1. Doyle, Melissa
  2. Moran, Hannah
  3. Shadduck, Marie
  4. Walsh, Karen

Article Content

Picking through the remains of a 12-week fetus after dilation and curettage presents a rather disturbing image, we thought as we read Susan Perry's Reflections ("What Remains," January). As senior nursing students, we recognize the need for keepsakes and burials for full-term stillbirths, but is it fitting for a nurse to prepare a memorial for a 12-week fetus? It appears that many nurses and parents who have experienced fetal loss say yes.


For example, Marie Gill, RN, C, a staff nurse at the Birthing Center at Brattleboro Memorial Hospital in Brattleboro, Vermont, has been pursuing bereavement training for her work with families who experience early fetal loss.1 She says of the loss of a fetus before 20 weeks' gestation that "parents may choose to have the hospital dispose of the products of conception, but many of them regret that decision[horizontal ellipsis]. When I interact with them later on during home-health visits, I hear statements like, 'I wish I knew where my baby's remains are.'" Gill's work includes providing arrangements for cremation and a final resting place for the cremated remains.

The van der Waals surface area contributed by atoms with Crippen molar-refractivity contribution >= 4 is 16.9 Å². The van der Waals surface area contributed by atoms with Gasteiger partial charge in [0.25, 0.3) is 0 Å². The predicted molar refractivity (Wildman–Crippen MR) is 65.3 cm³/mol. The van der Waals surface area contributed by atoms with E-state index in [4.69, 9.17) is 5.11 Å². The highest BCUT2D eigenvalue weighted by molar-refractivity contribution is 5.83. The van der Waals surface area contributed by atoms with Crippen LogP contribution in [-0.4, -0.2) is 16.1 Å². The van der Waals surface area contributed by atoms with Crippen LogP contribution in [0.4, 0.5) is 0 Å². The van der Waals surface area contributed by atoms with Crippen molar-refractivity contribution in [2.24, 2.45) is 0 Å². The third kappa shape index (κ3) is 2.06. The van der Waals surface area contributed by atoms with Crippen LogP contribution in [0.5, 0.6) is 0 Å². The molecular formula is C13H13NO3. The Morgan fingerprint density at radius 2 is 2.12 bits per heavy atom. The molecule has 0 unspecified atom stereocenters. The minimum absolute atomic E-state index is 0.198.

Our feelings of trepidation changed to admiration for Perry. She and Gill are examples of nurses who understand the patient's possibly deep feelings of loss. Perry admits that she took a chance when she made those tiny footprints, but she could sense what the grieving parents needed. In the end, they had only their memories to take home. Nurses can ensure that those memories include sensitivity, compassion, and understanding.


Melissa Doyle


Hannah Moran


Marie Shadduck


Karen Walsh


Milton, MA




1. Keefe S. Saying goodbye: Nurses help families cope with fetal loss. ADVANCE for Nurses 2008;10(4):31. [Context Link]

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